A group of institutional investors representing $1.1trn in funds have composed to Morrisons Chairman Andrew Higginson to call on the company to increase sales of healthy food and drink poducts.
The investors include NEST, Guy’s & St Thomas’ Foundation and JO Hambro Capital Management and the letter was coordinated by ShareAction. They argue that Morrisons’ present healthy eating strategy does not go far enough.
Morrisons has set a target to increase the amount of healthier own-brand merchandise to 65% of all own-brand traces by 2025. But Ignacio Vazquez, Senior Manager in ShareAction, said the retailer should be using sales — not the variety of products — as a step and working together with all product lines, not just own label.
“Investors want to better understand how supermarkets are taking responsibility for their enormous influence on public health,” Vazquez argued.
The correspondence comes before Morrisons’ AGM today (10 June). Shareholders will not be able to table questions this year, so the letter specifically calls on the company to disclose share of total food and drink sales of healthier products; publish a long-term commitment to ‘significantly’ grow that share; and include a progress report on delivery in its annual targets from 2022 onwards.
Morrisons: A laggard on health strategy?
Morrisons represents 10% of the grocery market and is one of the largest listed supermarket operators in the UK, alongside Tesco and Sainsbury’s.
ShareAction highlighted that of the three companies, Morrisons is the only one not to set sales-based health targets. Recently, Tesco bowed to investor pressure to do so after ShareAction filed the UK’s first ever shareholder resolution on health issues at a supermarket.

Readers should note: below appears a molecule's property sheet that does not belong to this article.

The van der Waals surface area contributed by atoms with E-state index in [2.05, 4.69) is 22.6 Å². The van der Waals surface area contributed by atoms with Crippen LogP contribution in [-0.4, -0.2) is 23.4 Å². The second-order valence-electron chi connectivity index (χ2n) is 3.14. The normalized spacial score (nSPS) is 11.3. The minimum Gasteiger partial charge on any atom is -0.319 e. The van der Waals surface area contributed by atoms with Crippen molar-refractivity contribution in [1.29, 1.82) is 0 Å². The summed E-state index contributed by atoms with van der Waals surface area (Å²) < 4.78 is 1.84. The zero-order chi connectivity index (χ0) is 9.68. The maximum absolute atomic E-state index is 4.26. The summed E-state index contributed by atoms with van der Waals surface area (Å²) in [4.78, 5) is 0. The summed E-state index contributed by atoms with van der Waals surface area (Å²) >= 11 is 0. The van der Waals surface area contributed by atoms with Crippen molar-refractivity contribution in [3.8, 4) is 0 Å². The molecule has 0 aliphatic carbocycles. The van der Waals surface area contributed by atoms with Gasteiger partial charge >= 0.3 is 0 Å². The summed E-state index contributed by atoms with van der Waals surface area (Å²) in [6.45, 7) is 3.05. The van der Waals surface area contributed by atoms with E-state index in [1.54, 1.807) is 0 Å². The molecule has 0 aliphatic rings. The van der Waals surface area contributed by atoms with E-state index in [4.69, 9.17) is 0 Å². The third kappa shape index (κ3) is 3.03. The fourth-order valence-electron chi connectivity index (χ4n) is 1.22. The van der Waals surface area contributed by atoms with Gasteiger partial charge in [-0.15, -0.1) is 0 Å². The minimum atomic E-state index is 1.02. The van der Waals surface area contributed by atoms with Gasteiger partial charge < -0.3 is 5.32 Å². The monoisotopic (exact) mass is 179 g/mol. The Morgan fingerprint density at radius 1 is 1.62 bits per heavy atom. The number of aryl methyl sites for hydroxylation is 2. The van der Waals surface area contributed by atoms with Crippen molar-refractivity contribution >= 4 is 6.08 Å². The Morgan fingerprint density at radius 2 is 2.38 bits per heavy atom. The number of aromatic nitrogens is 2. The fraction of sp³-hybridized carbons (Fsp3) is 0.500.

A report from Access to Nutrition also found Morrisons lagged its rivals on health issues. The report assessed public commitments and actions on issues like nutrient profiling, product formulation, responsible marketing and labelling. Morrisons scored 20% for its performance on health issues, below Sainsbury’s on 35%, Marks & Spencer on 33%, the Co-op and Tesco both on 30% and Lidl on 25%.
A separate report from the Food Foundation found that’encouraging healthy diets’ is Morrisons’ weakest area of performance out of 10 key ESG subjects for the supermarket sector.
ShareAction argued that this performance represents a risk to the company, as regulatory and consumer trends towards healthier diets are hastening.
“Questions remain about the Company’s strategy and overall exposure to growing regulatory pressure and consumer trends supporting healthier diets.” Vazquez told FoodNavigator: “An October 2020 report from ShareAction noted that 85% of UK shoppers now report actively trying to improve their diet when shopping, so there is a strong case that targeting healthier sales will help the company to meet rising consumer expectations.”
“For this reason, we are pleased to be joined by investors today in calling on the company to follow other major listed UK supermarkets in disclosing and committing to grow the proportion of its sales made of healthier food and drink products. We hope that Morrison’s Board will grasp this opportunity to build on its social responsibility credentials while also demonstrating to its shareholders that it is appropriately managing the rising financial risks and opportunities in this area.”
Morrisons’committed’ to supporting healthy decisions
A spokesperson to Morrisons told FoodNavigator that the supermarket is’committed’ to promoting healthier choices and’supportive’ of performance targets and measurements.
“We are committed to helping our customers make healthier choices and we are supportive of measuring performance and setting meaningful targets. We already publish the proportion of our own-brand products which are classed as healthy and have a commitment to increase this,” the spokesperso